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Although the Syrian government has been deemed guilty of numerous atrocities against its own people, the rebels trying to overthrow Bashar al-Assad may have once again crossed the line themselves. The Syrian Observatory for Human Rights, which has been tracking daily reports of casualties in the country, says that at least 60 people were killed by rebel forces when they attacked a Shiite village near the border with Iraq. Official government sources described the attack as a "massacre" that included old people and children, though the rebels says they were battling pro-government soliders.

The nature of the deaths are unconfirmed, but rebels did admit to attacking the village of Halta and wresting it from government control. (As many as 10 rebels were also killed.) Tuesday's attack may have been retaliation for an attack by Shiite fighters from Halta who killed four rebels on Monday.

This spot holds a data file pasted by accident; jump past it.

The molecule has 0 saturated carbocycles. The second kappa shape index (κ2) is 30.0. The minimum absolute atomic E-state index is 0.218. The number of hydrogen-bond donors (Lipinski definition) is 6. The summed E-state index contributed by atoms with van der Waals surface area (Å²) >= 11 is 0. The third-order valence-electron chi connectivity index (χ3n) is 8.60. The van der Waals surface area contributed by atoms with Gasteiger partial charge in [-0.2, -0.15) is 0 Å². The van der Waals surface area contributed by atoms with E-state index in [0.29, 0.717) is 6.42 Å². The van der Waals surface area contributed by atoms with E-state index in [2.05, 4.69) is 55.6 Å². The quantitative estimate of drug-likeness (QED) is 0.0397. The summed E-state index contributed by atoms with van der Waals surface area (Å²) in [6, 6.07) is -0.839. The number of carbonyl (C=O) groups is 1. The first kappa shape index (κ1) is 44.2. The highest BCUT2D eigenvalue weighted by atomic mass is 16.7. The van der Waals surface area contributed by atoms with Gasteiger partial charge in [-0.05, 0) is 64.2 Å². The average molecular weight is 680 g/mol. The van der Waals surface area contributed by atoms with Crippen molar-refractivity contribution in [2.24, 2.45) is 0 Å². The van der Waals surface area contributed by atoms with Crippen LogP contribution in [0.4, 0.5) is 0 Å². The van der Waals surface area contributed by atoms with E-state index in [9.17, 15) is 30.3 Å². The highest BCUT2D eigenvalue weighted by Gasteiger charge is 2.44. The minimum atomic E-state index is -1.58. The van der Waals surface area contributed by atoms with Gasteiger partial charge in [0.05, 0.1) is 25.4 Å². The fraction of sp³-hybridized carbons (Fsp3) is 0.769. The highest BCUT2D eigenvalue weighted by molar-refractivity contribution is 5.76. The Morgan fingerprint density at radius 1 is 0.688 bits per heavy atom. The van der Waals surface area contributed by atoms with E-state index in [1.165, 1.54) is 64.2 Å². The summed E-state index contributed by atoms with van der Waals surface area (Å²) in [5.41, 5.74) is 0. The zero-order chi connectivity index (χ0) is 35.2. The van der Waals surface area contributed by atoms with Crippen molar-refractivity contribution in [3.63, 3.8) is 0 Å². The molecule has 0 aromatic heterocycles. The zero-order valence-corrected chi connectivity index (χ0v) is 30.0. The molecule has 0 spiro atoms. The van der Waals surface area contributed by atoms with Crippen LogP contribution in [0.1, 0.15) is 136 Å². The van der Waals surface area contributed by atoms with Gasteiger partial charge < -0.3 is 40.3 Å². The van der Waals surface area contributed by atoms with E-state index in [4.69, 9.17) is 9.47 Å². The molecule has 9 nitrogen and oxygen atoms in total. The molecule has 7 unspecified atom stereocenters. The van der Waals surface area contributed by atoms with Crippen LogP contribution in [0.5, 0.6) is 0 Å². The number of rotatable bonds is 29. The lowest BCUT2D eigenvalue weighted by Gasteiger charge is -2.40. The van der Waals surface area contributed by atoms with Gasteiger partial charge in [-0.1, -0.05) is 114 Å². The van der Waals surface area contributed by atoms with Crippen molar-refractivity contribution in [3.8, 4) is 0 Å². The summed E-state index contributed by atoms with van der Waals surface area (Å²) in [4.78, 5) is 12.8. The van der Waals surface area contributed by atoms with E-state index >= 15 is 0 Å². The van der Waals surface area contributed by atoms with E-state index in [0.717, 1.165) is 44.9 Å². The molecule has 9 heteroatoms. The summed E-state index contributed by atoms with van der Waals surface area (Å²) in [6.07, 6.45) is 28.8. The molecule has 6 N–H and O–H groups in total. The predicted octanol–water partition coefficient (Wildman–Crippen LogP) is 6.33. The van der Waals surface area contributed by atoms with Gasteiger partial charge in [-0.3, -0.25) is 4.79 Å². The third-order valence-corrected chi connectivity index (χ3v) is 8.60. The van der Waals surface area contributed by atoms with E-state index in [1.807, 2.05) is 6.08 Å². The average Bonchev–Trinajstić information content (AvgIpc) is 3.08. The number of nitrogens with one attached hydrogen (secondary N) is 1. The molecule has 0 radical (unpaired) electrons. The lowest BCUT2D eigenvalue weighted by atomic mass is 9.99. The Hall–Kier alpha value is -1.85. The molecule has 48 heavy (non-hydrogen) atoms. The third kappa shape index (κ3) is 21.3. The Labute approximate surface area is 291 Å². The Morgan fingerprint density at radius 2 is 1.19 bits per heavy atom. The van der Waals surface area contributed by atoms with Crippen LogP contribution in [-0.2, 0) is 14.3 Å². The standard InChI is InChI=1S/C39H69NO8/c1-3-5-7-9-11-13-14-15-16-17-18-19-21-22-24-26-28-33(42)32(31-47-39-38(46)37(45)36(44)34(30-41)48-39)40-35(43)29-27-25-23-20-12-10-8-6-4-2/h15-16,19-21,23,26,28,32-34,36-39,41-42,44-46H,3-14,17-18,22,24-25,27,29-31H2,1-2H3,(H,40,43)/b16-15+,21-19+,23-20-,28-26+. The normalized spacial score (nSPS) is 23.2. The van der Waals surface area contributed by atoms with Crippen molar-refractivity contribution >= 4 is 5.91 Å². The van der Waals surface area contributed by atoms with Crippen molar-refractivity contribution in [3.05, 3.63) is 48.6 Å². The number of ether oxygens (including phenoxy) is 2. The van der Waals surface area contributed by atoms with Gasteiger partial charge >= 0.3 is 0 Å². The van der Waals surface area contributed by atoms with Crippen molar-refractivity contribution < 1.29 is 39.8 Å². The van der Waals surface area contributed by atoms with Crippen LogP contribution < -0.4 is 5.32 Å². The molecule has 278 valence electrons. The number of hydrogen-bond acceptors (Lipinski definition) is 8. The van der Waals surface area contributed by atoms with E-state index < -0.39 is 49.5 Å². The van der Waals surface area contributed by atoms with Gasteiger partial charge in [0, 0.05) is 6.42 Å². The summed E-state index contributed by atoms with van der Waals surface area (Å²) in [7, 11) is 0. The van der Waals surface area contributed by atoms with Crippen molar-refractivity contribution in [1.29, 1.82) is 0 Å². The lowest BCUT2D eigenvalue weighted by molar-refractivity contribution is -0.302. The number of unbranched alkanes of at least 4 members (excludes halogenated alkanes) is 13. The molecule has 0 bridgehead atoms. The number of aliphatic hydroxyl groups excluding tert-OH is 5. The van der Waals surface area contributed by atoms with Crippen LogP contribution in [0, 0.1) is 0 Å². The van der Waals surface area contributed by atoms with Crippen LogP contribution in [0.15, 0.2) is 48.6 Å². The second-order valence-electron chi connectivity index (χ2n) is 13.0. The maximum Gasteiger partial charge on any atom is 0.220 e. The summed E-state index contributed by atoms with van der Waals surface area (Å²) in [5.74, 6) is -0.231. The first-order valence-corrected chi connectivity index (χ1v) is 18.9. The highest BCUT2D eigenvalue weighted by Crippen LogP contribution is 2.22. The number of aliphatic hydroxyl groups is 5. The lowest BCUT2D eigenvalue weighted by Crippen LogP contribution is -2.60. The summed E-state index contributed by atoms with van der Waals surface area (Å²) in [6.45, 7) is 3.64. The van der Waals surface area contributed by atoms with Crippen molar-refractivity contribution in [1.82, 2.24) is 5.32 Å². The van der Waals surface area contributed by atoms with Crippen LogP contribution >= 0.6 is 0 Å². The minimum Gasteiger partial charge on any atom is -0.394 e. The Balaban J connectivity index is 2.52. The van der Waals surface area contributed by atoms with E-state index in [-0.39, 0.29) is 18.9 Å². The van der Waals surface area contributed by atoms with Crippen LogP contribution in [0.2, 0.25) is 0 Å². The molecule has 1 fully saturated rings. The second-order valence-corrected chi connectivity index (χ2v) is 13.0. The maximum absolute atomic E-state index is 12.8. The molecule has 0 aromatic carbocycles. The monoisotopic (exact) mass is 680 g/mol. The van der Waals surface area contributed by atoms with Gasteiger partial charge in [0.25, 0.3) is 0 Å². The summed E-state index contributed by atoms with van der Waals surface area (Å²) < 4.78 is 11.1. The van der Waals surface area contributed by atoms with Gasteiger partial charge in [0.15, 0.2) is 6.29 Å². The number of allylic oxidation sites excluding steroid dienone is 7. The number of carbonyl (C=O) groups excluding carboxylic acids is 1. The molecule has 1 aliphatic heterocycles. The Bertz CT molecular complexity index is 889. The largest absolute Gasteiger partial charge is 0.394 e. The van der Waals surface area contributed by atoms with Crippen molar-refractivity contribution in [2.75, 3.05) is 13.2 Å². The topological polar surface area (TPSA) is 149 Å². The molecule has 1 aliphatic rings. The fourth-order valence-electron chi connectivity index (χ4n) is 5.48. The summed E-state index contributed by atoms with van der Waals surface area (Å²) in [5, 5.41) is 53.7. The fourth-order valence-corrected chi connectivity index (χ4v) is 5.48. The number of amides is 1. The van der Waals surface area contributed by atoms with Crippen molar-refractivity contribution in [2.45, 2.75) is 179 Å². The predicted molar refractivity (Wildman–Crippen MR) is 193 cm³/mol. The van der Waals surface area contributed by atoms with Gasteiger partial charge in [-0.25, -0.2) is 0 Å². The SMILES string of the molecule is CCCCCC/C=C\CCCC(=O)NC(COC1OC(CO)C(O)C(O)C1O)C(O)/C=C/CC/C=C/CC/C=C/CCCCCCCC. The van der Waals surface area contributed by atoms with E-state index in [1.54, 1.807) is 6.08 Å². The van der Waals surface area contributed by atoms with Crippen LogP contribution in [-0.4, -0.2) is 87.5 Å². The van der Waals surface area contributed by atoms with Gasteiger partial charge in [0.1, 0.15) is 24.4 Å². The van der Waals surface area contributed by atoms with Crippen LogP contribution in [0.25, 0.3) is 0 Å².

While most of the civilian deaths in Syria have clearly been caused by Assad's forces, the United Nations has repeatedly warned that both sides are guilty of war crimes. From executions of unarmed prisoners to retaliatory attacks on villages that protect the opposition, no segment of Syrian society has been spared from the worst of the fighting. And as the war has dragged on, old sectarian rivalries have re-emerged, leading to numerous attacks and reprisals that have added even more chaos to the war.

According the United Nations, the war has killed more than 80,000 Syrians and displaced hundreds of thousands more across every region of the country.

This article is from the archive of our partner The Wire.

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